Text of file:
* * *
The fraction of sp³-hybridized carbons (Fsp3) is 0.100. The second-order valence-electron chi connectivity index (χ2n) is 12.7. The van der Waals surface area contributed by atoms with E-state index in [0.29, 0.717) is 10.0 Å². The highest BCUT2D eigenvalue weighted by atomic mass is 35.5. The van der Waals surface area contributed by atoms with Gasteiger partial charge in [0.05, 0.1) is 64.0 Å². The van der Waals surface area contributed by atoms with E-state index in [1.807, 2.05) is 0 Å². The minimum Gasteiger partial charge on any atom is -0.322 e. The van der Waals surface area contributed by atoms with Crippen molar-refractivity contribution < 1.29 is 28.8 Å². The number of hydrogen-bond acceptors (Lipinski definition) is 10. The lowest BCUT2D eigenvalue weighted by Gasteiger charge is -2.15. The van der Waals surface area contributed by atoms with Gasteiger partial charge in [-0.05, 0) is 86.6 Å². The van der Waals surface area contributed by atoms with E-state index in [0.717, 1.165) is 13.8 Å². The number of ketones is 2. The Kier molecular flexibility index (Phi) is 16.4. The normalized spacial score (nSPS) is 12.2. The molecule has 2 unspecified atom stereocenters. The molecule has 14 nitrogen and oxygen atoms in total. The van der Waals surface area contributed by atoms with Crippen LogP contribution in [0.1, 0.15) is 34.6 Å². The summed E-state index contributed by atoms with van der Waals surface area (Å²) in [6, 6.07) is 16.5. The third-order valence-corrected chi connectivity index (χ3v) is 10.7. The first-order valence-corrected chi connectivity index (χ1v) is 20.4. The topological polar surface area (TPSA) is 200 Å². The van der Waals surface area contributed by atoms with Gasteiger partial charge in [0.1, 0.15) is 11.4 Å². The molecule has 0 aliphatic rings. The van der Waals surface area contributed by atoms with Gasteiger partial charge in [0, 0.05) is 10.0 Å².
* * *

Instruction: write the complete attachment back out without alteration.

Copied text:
The fraction of sp³-hybridized carbons (Fsp3) is 0.100. The second-order valence-electron chi connectivity index (χ2n) is 12.7. The van der Waals surface area contributed by atoms with E-state index in [0.29, 0.717) is 10.0 Å². The highest BCUT2D eigenvalue weighted by atomic mass is 35.5. The van der Waals surface area contributed by atoms with Gasteiger partial charge in [0.05, 0.1) is 64.0 Å². The van der Waals surface area contributed by atoms with E-state index in [1.807, 2.05) is 0 Å². The minimum Gasteiger partial charge on any atom is -0.322 e. The van der Waals surface area contributed by atoms with Crippen molar-refractivity contribution < 1.29 is 28.8 Å². The number of hydrogen-bond acceptors (Lipinski definition) is 10. The lowest BCUT2D eigenvalue weighted by Gasteiger charge is -2.15. The van der Waals surface area contributed by atoms with Gasteiger partial charge in [-0.05, 0) is 86.6 Å². The van der Waals surface area contributed by atoms with E-state index in [0.717, 1.165) is 13.8 Å². The number of ketones is 2. The Kier molecular flexibility index (Phi) is 16.4. The normalized spacial score (nSPS) is 12.2. The molecule has 2 unspecified atom stereocenters. The molecule has 14 nitrogen and oxygen atoms in total. The van der Waals surface area contributed by atoms with Crippen LogP contribution in [0.1, 0.15) is 34.6 Å². The summed E-state index contributed by atoms with van der Waals surface area (Å²) in [6, 6.07) is 16.5. The third-order valence-corrected chi connectivity index (χ3v) is 10.7. The first-order valence-corrected chi connectivity index (χ1v) is 20.4. The topological polar surface area (TPSA) is 200 Å². The van der Waals surface area contributed by atoms with Gasteiger partial charge in [0.1, 0.15) is 11.4 Å². The molecule has 0 aliphatic rings. The van der Waals surface area contributed by atoms with Gasteiger partial charge in [0, 0.05) is 10.0 Å².